Central Station: 19th century splendour
A wooden station as a start…
Traditionally visitors entered Antwerp by boat, but in the second half of the 19th century this suddenly changed. A new way of transportation developed very rapidly: the railways. Belgium was the very first country on the mainland to develop a network of railways. The first track was opened in 1835 and transported passengers and goods from Brussels to Mechelen and back. Only a year later this track extended into Antwerp and a station arose.
A very first wooden building located more or less at the crossing of Carnotstraat and Astridplein, served as a station. In the very first years this area was rather desolate. It lay completely outside of the city borders as the city was still held behind its ‘Spanish’ walls, the present-day ‘Boulevard’ consisting of Italiëlei, Frankrijklei, Britselei and Amerikalei. That also explains why the Zoo is situated in this same area: grounds were cheap.
From the 1850s on harbour activity in Antwerp started booming again. The town drew thousands of labourers from the neighbouring countryside and new living quarters had to be devoloped.
Among others in the neighbourhood of the railwaytrack. So when, at the end of the 19th century we wanted to build a new station and extend the railwaylines further north, this had become impossible.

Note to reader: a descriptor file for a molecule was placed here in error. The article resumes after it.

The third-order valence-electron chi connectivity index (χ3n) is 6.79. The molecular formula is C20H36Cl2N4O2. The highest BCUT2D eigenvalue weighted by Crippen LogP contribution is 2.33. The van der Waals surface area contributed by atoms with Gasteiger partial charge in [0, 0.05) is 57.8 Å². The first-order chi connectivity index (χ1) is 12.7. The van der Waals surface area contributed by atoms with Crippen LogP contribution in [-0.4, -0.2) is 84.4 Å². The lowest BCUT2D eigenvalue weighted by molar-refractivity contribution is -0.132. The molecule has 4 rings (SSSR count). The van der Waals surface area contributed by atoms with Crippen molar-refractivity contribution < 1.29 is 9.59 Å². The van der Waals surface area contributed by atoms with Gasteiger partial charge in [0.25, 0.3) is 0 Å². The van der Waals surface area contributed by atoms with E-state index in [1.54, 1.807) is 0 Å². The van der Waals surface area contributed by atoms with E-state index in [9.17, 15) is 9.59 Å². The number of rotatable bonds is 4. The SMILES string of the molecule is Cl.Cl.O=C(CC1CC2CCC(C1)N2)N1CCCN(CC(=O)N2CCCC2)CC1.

for a Railway Cathedral
A new station was built, ordered by King Leopold II who had a flair for developing huge projects. He is the one e.g. who was responsible for the ‘restoration’ of medieval Bruges. The new station had to be a prestigious building to welcome visitors from all over the world.
The architect de la Canserie created a building based on ancient examples like the Pantheon, adding style elements of renaissance, baroque and classicism, using new materials and techniques and in fact creating a showcase of the different kinds of stone that the Belgian soils contained.
In recent surveys the Antwerp Central Station was often listed among the most beautiful railwaystation in the world. So make sure you have a look at it now that it has been restored in its original splendour.